Parenting is not what you expected. Children are not the joy you anticipated. You’ve turned into the type of parent you vowed you’d never become.
What went wrong?
Perhaps this is related to your expectations. You had such high hopes for what it was going to be like to raise children. In an environment of love and acceptance, you knew that children would respond with kindness and affection. You put your children as your highest priority, ahead of your own interests and even before the relationship with your spouse.
In return for that passionate commitment, you expected to be around children who were generally well behaved, creative, sensitive, bright and engaging. While your kids sometimes act those ways, they are typically self-absorbed, insensitive and even mean-spirited. Completing simple chores become battles. For all that you have given them and for all of your sacrifices, why the heck can’t they just take out the trash once a week? Your kids don’t do as they are told, and it really doesn’t seem to matter what effect this has on you and your spouse.
You have responded in ways that you could never have imagined. You’ve lost your temper and occasionally spanked your younger children. You have threatened, cried, sworn and yelled. You have even repeated some of the exact words your parents said to you, breaking a solemn vow that you would never do some of the things your parents had done. When you are alone in the car, you wonder about the kind of person you are becoming. Rather than bringing joy into your life, kids have transformed you into a person you barely recognize.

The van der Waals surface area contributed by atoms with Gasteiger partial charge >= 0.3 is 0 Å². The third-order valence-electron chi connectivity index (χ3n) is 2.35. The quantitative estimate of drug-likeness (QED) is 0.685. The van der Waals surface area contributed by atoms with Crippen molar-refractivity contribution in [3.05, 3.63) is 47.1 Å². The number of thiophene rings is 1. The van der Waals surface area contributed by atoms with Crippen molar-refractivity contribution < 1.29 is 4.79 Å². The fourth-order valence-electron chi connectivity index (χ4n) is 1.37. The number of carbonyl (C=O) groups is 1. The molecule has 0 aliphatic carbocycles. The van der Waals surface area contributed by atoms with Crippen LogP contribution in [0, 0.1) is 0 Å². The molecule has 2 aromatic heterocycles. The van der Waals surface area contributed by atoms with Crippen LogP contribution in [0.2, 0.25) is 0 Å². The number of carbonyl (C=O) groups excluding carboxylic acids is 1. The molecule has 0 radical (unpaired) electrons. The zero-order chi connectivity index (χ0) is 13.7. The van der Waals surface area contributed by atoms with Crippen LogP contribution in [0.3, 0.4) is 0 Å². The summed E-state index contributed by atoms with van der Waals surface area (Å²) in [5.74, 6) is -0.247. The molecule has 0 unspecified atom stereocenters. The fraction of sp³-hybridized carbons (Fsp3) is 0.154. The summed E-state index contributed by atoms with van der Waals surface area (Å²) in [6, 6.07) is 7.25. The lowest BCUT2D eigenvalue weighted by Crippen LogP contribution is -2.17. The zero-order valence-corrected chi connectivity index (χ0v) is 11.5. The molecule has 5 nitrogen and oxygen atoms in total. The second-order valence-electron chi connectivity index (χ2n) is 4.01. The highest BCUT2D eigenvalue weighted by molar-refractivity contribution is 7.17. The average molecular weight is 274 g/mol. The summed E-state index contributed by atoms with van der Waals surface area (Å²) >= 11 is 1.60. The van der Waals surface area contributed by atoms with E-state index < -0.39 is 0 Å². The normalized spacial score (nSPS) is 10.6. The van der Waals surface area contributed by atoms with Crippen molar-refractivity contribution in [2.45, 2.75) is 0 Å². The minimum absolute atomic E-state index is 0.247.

There are three things you can do to get out of this dreadful and depressing cycle:
- Stop making your children the center of your world. I realize that children take lots of time and energy, but always making them your highest priority is a mistake for them and for you. Kids shouldn’t feel that their wishes and wants always come first. The real world will never treat them that way, and neither should you.Take some time for yourself. Enjoy a hobby, read a book, exercise and make arrangements to do things with your spouse. Nurture that relationship. Stop feeling guilty about doing things that don’t involve your kids. It will make you a happier person and a better parent.
- Become a more effective parent. Parents with “Child-Induced Depression” have one thing in common — they are generally ineffective disciplinarians. They don’t have any real control over their kids. They feel overwhelmed just getting through the day. They threaten, beg and yell — and yet nothing changes.Try the three techniques used by effective parents – make a clear and specific rule, develop a reasonable consequence, and consistently enforce your expectations.Focus on one specific behavior of concern. Don’t pick a big problem. In fact, it’s better to work on a small annoyance at first. Let’s say you want your child to empty the trash every day after dinner. Perhaps the new rule will be that using the computer or watching TV depends upon the trash being emptied the previous day. Don’t remind, plead or negotiate.Be willing to seek professional help if you can’t do this on your own. Eight sessions of therapy focused on parenting skills can transform your family and change your life.
- You cannot determine how your children turn out. Your children’s development is the result of a complex set of environmental and genetic factors. You can’t control the type of people they will become. Accept that reality.
[Reprinted by permission from the November 2, 2008 edition of the Dayton Daily News, “What if you’re not the parent you wanted to be?”, Family Wise, Gregory Ramey, PH.D.]
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Guest Contributor Gregory Ramey, PhD, Child Psychologist and Dayton Daily News Columnist
Gregory Ramey, PhD, is a nationally recognized child psychologist and columnist who has worked at Dayton Children’s Hospital since 1979. In addition to his weekly column in the Dayton Daily News about effective parenting, Ramey has conducted more than 200 workshops and has recently been quoted in articles in Redbook, Parenting, Ladies Home Journal as well as columns distributed by the New York Times Wire Service.